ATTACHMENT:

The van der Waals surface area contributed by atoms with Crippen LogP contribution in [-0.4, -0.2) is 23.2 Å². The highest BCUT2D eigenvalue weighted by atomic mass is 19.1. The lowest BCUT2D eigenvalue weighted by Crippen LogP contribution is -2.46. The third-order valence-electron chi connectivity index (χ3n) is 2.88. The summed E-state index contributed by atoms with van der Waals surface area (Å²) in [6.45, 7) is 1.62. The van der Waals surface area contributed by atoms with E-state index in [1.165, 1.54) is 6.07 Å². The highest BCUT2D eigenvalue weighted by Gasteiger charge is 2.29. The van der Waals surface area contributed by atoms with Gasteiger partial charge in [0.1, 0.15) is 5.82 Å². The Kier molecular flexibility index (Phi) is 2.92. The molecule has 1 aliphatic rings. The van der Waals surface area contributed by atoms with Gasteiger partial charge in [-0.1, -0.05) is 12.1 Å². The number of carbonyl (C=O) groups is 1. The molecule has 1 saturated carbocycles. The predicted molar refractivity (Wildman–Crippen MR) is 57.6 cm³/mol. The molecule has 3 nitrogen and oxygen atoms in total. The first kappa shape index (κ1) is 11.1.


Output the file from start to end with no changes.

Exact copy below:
The van der Waals surface area contributed by atoms with Crippen LogP contribution in [-0.4, -0.2) is 23.2 Å². The highest BCUT2D eigenvalue weighted by atomic mass is 19.1. The lowest BCUT2D eigenvalue weighted by Crippen LogP contribution is -2.46. The third-order valence-electron chi connectivity index (χ3n) is 2.88. The summed E-state index contributed by atoms with van der Waals surface area (Å²) in [6.45, 7) is 1.62. The van der Waals surface area contributed by atoms with E-state index in [1.165, 1.54) is 6.07 Å². The highest BCUT2D eigenvalue weighted by Gasteiger charge is 2.29. The van der Waals surface area contributed by atoms with Gasteiger partial charge in [0.1, 0.15) is 5.82 Å². The Kier molecular flexibility index (Phi) is 2.92. The molecule has 1 aliphatic rings. The van der Waals surface area contributed by atoms with Gasteiger partial charge in [-0.1, -0.05) is 12.1 Å². The number of carbonyl (C=O) groups is 1. The molecule has 1 saturated carbocycles. The predicted molar refractivity (Wildman–Crippen MR) is 57.6 cm³/mol. The molecule has 3 nitrogen and oxygen atoms in total. The first kappa shape index (κ1) is 11.1.